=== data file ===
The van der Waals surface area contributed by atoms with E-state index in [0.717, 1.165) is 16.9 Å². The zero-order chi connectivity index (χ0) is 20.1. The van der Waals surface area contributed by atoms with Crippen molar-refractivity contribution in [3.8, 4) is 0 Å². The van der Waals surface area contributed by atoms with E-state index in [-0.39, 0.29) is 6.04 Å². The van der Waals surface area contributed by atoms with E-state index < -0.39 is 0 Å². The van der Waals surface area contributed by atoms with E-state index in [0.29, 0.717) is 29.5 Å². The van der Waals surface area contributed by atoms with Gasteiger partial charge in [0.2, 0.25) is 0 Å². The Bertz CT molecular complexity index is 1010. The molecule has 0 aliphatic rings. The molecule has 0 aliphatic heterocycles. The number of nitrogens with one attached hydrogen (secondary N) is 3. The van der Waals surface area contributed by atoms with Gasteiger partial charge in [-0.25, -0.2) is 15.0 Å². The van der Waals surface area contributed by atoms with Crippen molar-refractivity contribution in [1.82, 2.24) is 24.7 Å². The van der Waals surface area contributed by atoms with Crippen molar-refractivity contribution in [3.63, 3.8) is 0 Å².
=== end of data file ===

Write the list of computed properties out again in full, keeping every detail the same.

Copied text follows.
The van der Waals surface area contributed by atoms with E-state index in [0.717, 1.165) is 16.9 Å². The zero-order chi connectivity index (χ0) is 20.1. The van der Waals surface area contributed by atoms with Crippen molar-refractivity contribution in [3.8, 4) is 0 Å². The van der Waals surface area contributed by atoms with E-state index in [-0.39, 0.29) is 6.04 Å². The van der Waals surface area contributed by atoms with E-state index < -0.39 is 0 Å². The van der Waals surface area contributed by atoms with E-state index in [0.29, 0.717) is 29.5 Å². The van der Waals surface area contributed by atoms with Gasteiger partial charge in [0.2, 0.25) is 0 Å². The Bertz CT molecular complexity index is 1010. The molecule has 0 aliphatic rings. The molecule has 0 aliphatic heterocycles. The number of nitrogens with one attached hydrogen (secondary N) is 3. The van der Waals surface area contributed by atoms with Gasteiger partial charge in [-0.25, -0.2) is 15.0 Å². The van der Waals surface area contributed by atoms with Crippen molar-refractivity contribution in [1.82, 2.24) is 24.7 Å². The van der Waals surface area contributed by atoms with Crippen molar-refractivity contribution in [3.63, 3.8) is 0 Å².